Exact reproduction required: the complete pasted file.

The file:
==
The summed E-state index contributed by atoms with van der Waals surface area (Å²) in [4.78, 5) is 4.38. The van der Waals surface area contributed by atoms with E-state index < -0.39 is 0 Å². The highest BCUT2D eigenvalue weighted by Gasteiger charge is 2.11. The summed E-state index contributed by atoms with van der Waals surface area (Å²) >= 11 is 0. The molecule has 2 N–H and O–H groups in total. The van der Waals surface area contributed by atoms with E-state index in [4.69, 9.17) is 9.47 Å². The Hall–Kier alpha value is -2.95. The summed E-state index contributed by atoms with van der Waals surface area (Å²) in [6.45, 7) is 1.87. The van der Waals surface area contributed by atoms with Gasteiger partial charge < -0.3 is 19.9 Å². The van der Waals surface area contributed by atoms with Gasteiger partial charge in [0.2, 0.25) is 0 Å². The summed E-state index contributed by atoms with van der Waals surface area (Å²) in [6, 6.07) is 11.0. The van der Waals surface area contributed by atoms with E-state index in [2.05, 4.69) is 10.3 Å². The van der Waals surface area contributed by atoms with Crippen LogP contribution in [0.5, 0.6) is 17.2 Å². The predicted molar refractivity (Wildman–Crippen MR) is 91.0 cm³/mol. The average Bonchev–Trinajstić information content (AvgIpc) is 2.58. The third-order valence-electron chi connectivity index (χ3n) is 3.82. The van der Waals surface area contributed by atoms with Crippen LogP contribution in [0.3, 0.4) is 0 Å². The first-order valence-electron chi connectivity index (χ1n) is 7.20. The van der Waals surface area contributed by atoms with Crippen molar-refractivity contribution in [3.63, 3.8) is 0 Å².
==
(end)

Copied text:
The summed E-state index contributed by atoms with van der Waals surface area (Å²) in [4.78, 5) is 4.38. The van der Waals surface area contributed by atoms with E-state index < -0.39 is 0 Å². The highest BCUT2D eigenvalue weighted by Gasteiger charge is 2.11. The summed E-state index contributed by atoms with van der Waals surface area (Å²) >= 11 is 0. The molecule has 2 N–H and O–H groups in total. The van der Waals surface area contributed by atoms with E-state index in [4.69, 9.17) is 9.47 Å². The Hall–Kier alpha value is -2.95. The summed E-state index contributed by atoms with van der Waals surface area (Å²) in [6.45, 7) is 1.87. The van der Waals surface area contributed by atoms with Gasteiger partial charge < -0.3 is 19.9 Å². The van der Waals surface area contributed by atoms with Gasteiger partial charge in [0.2, 0.25) is 0 Å². The summed E-state index contributed by atoms with van der Waals surface area (Å²) in [6, 6.07) is 11.0. The van der Waals surface area contributed by atoms with E-state index in [2.05, 4.69) is 10.3 Å². The van der Waals surface area contributed by atoms with Crippen LogP contribution in [0.5, 0.6) is 17.2 Å². The predicted molar refractivity (Wildman–Crippen MR) is 91.0 cm³/mol. The average Bonchev–Trinajstić information content (AvgIpc) is 2.58. The third-order valence-electron chi connectivity index (χ3n) is 3.82. The van der Waals surface area contributed by atoms with Crippen LogP contribution in [0.3, 0.4) is 0 Å². The first-order valence-electron chi connectivity index (χ1n) is 7.20. The van der Waals surface area contributed by atoms with Crippen molar-refractivity contribution in [3.63, 3.8) is 0 Å².